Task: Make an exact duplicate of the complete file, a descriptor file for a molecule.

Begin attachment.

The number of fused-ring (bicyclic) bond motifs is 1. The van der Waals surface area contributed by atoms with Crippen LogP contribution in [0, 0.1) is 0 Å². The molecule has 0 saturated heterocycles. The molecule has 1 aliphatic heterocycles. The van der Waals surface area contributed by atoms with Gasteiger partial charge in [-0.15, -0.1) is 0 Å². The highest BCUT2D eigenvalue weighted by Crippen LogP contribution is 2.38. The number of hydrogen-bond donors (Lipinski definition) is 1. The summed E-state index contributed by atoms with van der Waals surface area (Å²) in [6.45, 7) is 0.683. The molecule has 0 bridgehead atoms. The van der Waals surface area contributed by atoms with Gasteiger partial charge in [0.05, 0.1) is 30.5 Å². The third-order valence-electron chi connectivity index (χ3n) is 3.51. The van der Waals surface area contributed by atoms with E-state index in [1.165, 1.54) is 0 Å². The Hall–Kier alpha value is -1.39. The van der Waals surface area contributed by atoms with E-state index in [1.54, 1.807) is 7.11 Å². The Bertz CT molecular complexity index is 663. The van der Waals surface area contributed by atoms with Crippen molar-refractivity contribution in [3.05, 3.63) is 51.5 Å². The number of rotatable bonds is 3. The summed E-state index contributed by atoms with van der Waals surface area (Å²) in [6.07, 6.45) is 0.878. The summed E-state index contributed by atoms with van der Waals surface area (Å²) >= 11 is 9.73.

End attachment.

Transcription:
The number of fused-ring (bicyclic) bond motifs is 1. The van der Waals surface area contributed by atoms with Crippen LogP contribution in [0, 0.1) is 0 Å². The molecule has 0 saturated heterocycles. The molecule has 1 aliphatic heterocycles. The van der Waals surface area contributed by atoms with Gasteiger partial charge in [-0.15, -0.1) is 0 Å². The highest BCUT2D eigenvalue weighted by Crippen LogP contribution is 2.38. The number of hydrogen-bond donors (Lipinski definition) is 1. The summed E-state index contributed by atoms with van der Waals surface area (Å²) in [6.45, 7) is 0.683. The molecule has 0 bridgehead atoms. The van der Waals surface area contributed by atoms with Gasteiger partial charge in [0.05, 0.1) is 30.5 Å². The third-order valence-electron chi connectivity index (χ3n) is 3.51. The van der Waals surface area contributed by atoms with E-state index in [1.165, 1.54) is 0 Å². The Hall–Kier alpha value is -1.39. The van der Waals surface area contributed by atoms with E-state index in [1.54, 1.807) is 7.11 Å². The Bertz CT molecular complexity index is 663. The van der Waals surface area contributed by atoms with Crippen molar-refractivity contribution in [3.05, 3.63) is 51.5 Å². The number of rotatable bonds is 3. The summed E-state index contributed by atoms with van der Waals surface area (Å²) in [6.07, 6.45) is 0.878. The summed E-state index contributed by atoms with van der Waals surface area (Å²) >= 11 is 9.73.